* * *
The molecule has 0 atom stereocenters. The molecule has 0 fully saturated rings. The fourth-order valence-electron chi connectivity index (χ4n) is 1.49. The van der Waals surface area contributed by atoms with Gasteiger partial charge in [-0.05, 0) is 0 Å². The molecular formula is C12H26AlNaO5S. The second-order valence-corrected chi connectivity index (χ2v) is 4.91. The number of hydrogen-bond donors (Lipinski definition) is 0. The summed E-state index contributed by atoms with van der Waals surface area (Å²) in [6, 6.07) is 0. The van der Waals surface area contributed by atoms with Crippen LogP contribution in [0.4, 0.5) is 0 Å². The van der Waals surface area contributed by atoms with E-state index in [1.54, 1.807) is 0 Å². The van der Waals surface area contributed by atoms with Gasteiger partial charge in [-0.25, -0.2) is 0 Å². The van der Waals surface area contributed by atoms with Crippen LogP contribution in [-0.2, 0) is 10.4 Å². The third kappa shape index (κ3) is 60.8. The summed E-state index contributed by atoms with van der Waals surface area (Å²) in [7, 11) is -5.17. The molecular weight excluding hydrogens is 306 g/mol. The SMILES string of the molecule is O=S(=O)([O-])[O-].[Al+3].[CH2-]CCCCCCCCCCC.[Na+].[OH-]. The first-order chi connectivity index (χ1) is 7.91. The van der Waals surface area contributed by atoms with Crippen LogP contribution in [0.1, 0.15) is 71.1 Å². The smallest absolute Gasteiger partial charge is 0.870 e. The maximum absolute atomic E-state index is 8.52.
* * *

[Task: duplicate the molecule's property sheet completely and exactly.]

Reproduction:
The molecule has 0 atom stereocenters. The molecule has 0 fully saturated rings. The fourth-order valence-electron chi connectivity index (χ4n) is 1.49. The van der Waals surface area contributed by atoms with Gasteiger partial charge in [-0.05, 0) is 0 Å². The molecular formula is C12H26AlNaO5S. The second-order valence-corrected chi connectivity index (χ2v) is 4.91. The number of hydrogen-bond donors (Lipinski definition) is 0. The summed E-state index contributed by atoms with van der Waals surface area (Å²) in [6, 6.07) is 0. The van der Waals surface area contributed by atoms with Crippen LogP contribution in [0.4, 0.5) is 0 Å². The van der Waals surface area contributed by atoms with E-state index in [1.54, 1.807) is 0 Å². The van der Waals surface area contributed by atoms with Gasteiger partial charge in [-0.25, -0.2) is 0 Å². The van der Waals surface area contributed by atoms with Crippen LogP contribution in [-0.2, 0) is 10.4 Å². The third kappa shape index (κ3) is 60.8. The summed E-state index contributed by atoms with van der Waals surface area (Å²) in [7, 11) is -5.17. The molecular weight excluding hydrogens is 306 g/mol. The SMILES string of the molecule is O=S(=O)([O-])[O-].[Al+3].[CH2-]CCCCCCCCCCC.[Na+].[OH-]. The first-order chi connectivity index (χ1) is 7.91. The van der Waals surface area contributed by atoms with Crippen LogP contribution in [0.1, 0.15) is 71.1 Å². The smallest absolute Gasteiger partial charge is 0.870 e. The maximum absolute atomic E-state index is 8.52.